Haiti: Drought, governance, foreign interference

We have to learn to respect the right of the Haitian people to be in the driver’s seat in their country’s affairs.
We are not entitled to speak of Haiti only in terms of disaster and hopelessness. And we are certainly not innocent of some of the blame for Haiti’s past, present and future suffering.
The international community is almost totally unaware of the dire situation created by the worsening drought that is taking its heaviest toll on the Haitian people where 50% of that country’s agricultural production has now been lost.
According to credible international sources, “about 200,000 families (1 million people) have been affected by drought conditions since the beginning of 2015, especially in the Sud-Est, Nord-Ouest and Artibonite regions. These prolonged conditions are aggravating the situation of 3.8 million food-insecure people in the country.”
By any standards, Haiti’s precarious food, health, education and child welfare circumstances already constitute a state of emergency. The massive earthquake of 2010, subsequent hurricanes, floods and outbreaks of cholera have made a mockery of recovery efforts.
And yet, even in spite of the credible claim that the UN peacekeeping troops in Haiti were responsible for the 2010 outbreak of cholera – for which the UN itself refuses to take responsibility – there is ample evidence that the chronic turbulence in the country’s internal politics is a major obstacle to effective economic recovery and sustained socio-economic growth.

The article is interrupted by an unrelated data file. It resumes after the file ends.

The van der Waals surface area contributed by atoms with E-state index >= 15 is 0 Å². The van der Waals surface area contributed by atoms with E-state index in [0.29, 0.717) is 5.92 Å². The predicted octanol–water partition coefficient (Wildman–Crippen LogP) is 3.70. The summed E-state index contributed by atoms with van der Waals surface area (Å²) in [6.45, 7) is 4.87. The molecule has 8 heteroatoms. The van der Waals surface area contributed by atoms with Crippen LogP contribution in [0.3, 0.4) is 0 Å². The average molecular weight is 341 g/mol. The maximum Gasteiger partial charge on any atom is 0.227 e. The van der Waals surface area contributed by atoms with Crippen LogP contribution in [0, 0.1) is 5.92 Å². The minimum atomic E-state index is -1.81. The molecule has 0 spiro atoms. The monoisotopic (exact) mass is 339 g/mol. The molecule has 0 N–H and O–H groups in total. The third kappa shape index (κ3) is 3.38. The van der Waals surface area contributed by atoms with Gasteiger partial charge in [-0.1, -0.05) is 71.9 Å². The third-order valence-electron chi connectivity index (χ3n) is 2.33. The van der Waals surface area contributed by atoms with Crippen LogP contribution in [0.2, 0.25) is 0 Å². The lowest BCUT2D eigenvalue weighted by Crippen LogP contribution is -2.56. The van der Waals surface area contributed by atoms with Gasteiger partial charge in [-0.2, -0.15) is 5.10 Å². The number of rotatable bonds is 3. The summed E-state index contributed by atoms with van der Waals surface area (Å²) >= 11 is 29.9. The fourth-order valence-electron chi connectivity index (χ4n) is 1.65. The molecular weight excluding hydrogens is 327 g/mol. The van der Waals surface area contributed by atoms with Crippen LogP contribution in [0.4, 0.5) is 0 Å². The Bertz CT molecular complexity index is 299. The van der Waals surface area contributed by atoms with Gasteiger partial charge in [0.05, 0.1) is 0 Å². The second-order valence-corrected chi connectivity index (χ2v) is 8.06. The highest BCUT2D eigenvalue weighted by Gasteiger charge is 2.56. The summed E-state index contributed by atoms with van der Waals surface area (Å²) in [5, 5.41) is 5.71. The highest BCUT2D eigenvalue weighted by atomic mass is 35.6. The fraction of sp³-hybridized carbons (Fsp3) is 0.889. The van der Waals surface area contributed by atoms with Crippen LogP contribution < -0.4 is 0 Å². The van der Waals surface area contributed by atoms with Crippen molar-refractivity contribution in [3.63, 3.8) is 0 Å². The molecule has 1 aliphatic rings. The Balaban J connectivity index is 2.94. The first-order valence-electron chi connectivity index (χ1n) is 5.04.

The absence of stable government, the failure to hold national and local elections over long periods and the quasi impossibility of even appointing temporary authorities to organize elections and to manage the country in-between elections are undeniable signs of systemic decay.
That gap in governance is due in large part to the virulent and frequently violent intransigence of Haitian politicians, political groups and community leaders.
But not even that justifies the persistent foreign interference in the country’s internal affairs that after centuries of interventions, is now the main feature of presidential elections for the last three or four decades. The U.S., France and Canada have made no secret of their role in removing, manipulating and obstructing presidential candidatures as a matter of course.
Among those three countries, France deserves the most malodorous infamy for its reportedly ongoing policy of collecting “financial reparations”, estimated in today’s currency to be worth $21 billion, for commercial losses it allegedly suffered when Haiti defeated Napoleon’s forces and became independent at the beginning of the 19th century.
It is, nevertheless, a good thing that the international community, including specifically the agencies of the UN, continues to support both the urgent and longer-term developmental needs of the Haitian people in a wide range of areas. Humanitarian assistance from foreign individuals and groups also play a positive role.
But the emphasis has to be on empowering the Haitian people to plan and to manage their present and future affairs.
The prime political momentum in supporting that empowerment process should naturally come from CARICOM, the Caribbean Community and Common Market of which Haiti is a member. Notwithstanding the major economic challenges facing CARICOM member countries at present, they cannot allow the UN or the OAS or any single country or group of countries (“Friends of Haiti”), to take the political leadership role. That option has never worked.
And if recently elected Prime Minister Justin Trudeau wants to refurbish his country’s lost international prestige, here is a golden opportunity to make amends for his country’s past contribution to Haiti’s misfortunes.
Meanwhile, let us begin by taking action to address the immediate material needs in Haiti that relate to food, health, shelter and education.